A statement where balance sheet items are expressed in the ratio of each asset to total assets and the ratio of each liability is expressed in the ratio of total liabilities is called common size balance sheet.
The common size statement may be prepared in the following way. –

  • The total assets or liabilities are taken as 100
  • The individual assets are expressed as a percentage of total assets i.e. 100 and different liabilities are calculated in relation to total liabilities.

Trend Analysis

The trend analysis  is a technique of studying the operational results and financial position over a series of years. Using the previous years’ data of a business enterprise, trend analysis can be done to observe the percentage changes over time in the selected data.

In this analysis the trend percentages are calculated for each item by taking the figure of that item for the base year taken as 100. Generally the first year is taken as a base year. The analyst is able to see the trend of figures, whether moving upward or downward. From this observation, a problem is detected or the sign of good or poor management is detected.

Ratio Analysis

Cash Flow Analysis

It refers to the analysis of actual movement of cash into and out of an organisation. The flow of cash into the business is called as cash inflow or positive cash flow and the flow of cash out of the firm is called as cash outflow or a negative cash flow. The difference between the inflow and outflow of cash is the net cash flow. A Cash flow statement is prepared to project the movement of cash.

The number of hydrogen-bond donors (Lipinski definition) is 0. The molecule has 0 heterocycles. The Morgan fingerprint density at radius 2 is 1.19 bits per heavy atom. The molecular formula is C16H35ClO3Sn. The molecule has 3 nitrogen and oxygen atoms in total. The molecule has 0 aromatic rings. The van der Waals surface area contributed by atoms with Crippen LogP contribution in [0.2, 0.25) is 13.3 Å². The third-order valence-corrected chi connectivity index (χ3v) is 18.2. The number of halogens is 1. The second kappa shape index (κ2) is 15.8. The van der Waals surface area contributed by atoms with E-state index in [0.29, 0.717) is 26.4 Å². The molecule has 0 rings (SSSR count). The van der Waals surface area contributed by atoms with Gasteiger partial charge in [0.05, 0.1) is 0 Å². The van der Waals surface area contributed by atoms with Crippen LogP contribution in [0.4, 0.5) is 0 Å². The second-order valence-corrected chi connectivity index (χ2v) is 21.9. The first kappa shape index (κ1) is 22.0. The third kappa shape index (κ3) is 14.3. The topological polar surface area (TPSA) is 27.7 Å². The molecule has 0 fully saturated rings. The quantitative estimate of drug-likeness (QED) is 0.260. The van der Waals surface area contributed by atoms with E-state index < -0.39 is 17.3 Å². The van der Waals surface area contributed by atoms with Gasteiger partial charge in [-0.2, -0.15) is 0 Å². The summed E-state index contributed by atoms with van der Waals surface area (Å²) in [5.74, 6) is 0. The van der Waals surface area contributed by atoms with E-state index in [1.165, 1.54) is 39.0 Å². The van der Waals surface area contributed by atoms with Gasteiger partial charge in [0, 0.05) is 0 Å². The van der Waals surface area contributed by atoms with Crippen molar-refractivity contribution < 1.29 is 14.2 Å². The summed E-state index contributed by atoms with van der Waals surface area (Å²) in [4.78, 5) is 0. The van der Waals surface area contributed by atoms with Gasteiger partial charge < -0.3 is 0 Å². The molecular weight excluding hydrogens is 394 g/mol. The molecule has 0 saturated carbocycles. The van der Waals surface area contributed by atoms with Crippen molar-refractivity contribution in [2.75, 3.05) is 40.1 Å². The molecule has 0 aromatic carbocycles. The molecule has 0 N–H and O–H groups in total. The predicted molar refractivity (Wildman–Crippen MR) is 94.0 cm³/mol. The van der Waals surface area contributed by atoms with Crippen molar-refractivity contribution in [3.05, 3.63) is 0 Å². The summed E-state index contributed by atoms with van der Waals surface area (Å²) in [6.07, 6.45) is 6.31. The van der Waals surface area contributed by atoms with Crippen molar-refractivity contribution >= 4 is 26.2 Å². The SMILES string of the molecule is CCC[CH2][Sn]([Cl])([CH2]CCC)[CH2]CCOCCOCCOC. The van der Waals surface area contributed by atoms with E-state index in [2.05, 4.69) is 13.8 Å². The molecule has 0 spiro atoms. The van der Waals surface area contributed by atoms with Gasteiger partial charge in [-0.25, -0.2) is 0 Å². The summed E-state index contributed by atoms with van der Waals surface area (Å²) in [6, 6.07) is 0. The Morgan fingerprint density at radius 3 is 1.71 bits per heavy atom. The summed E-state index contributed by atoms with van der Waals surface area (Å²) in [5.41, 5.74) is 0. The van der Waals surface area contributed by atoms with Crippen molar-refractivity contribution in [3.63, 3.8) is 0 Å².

Cash Flow Statement:

Cash Flow Statement deals with flow of cash which includes cash equivalents as well as cash. This statement is an additional information to the users of Financial Statements by classifying cash flows into operating, investing and financing activities.

Classification of Activities for the Preparation of Cash Flow Statement

Activities are to be classified into three categories:

  • Operating activities are the principal revenue generating activities of the enterprise.
  • Investing activities include the acquisition and disposal of longterm assets and other investments not included in cash equivalents.
  • Financing activities are activities that result in change in the size and composition of the owner’s capital (including Preference share capital in the case of a company) and borrowings of the enterprise

Limitations of analysis of Financial Statements

  • Analysis of financial statements is based on the information available in financial statements. Consequently, the financial analysis also suffers from various limitations of financial statements.
  • Financial analysis does not consider price level changes.
  • Financial analysis may be misleading without the knowledge of the changes in accounting procedure followed by a firm.
  • Financial analysis is just a study of reports of the company.
  • Monetary information alone is considered in financial analysis while non-monetary aspects are ignored.
  • The financial statements are prepared on the basis of accounting concept, as such, it does not reflect the current position.